Our family listened to this novel, geared toward transescents (middle schoolers), but viable for anyone who enjoys mysteries, book collecting or the Faust story, during a family road trip. My middle school aged daughter thought it would be a good story. She was right. We all enjoyed listening to the story as we drove. It reminded my of Susan Cooper's "The Dark is Rising" series and some of the books by John Bellairs. A ripping yarn about youth coming into the ongoing contest between evil and goo ...more
Honestly this book took me more than a month to get through due to the slow pace. The beginning was moderate; it caught my attention. Then came the middle which I hardly enjoyed, there wasn't enough grip to it. The ending then came to become predictable. It's not that it was written badly it's just that it was not of my taste. It moved far too slowly and where as I enjoy demons and gore this book offered fantasy and wonder. Great read for those who enjoy fantasy but this book just wasn't for me.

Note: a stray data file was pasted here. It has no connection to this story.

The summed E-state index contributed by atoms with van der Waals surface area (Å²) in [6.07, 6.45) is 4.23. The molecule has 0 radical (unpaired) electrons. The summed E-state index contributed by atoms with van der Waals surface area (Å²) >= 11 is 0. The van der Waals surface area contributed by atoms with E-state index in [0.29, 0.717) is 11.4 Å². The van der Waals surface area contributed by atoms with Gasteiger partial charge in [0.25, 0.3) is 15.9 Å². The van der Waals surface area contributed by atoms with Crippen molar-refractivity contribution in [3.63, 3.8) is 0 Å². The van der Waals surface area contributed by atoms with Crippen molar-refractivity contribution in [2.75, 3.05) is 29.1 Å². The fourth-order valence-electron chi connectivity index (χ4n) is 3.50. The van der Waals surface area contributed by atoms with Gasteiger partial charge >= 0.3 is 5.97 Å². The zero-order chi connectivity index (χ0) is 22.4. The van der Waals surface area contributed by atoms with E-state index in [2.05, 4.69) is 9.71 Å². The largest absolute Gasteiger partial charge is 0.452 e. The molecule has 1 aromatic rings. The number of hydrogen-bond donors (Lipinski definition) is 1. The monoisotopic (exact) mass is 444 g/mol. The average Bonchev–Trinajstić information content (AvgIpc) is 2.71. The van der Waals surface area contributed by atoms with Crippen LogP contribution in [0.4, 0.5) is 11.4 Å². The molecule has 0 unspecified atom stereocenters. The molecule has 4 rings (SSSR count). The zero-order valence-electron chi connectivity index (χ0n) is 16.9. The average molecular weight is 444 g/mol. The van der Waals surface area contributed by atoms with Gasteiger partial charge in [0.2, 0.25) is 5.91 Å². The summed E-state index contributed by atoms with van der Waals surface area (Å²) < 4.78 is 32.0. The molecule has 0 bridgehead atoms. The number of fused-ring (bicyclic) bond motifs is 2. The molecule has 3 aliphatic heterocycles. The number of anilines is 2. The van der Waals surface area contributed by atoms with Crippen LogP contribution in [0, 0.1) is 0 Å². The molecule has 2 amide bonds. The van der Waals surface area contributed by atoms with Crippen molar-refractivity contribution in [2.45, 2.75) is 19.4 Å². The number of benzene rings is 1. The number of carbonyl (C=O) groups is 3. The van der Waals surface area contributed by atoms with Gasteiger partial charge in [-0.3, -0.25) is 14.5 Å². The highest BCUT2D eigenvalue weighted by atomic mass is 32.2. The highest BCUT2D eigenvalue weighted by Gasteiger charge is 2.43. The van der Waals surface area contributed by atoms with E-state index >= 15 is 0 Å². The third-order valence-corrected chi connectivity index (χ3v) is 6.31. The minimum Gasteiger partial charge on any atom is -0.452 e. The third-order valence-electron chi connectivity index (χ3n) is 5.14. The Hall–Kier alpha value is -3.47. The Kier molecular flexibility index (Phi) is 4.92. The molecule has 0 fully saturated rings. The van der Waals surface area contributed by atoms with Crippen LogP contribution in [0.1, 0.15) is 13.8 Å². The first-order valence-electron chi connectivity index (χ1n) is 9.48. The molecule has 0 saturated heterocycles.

Not being a big fantasy fan, I initially had ambivalent feelings about reading this book. However,I really enjoyed this book. I thought it was captivating and intelligently written. I also liked how it was intertwined with the Gutenberg and the history of printing.
I found myself engrossed in this story that switches back and forth between Mainz, Germany, in 1453 and present day Oxford England. While reading, I empathized with the young character's predicaments in both time zones.
Mar 16, 2014 Sheila rated it 5 of 5 stars  ·  review of another edition
Recommends it for: 10 & up
Recommended to Sheila by: The author and JosephBeth Booksellers
Magnificent! I loved it. The story drew me in. The book picked the boy to bring it to life and to bring it to its end. There was action and adventure along with some history of Johann Gutenberg and his printing press. There is the madness of adults who want the book for the knowledge and power it gives. This is one of those rare books that stays with you. It opens your imagination to what you would do if you got this book. I loved Blake as he tries to discover the secret of the book and figure o ...more
J. Else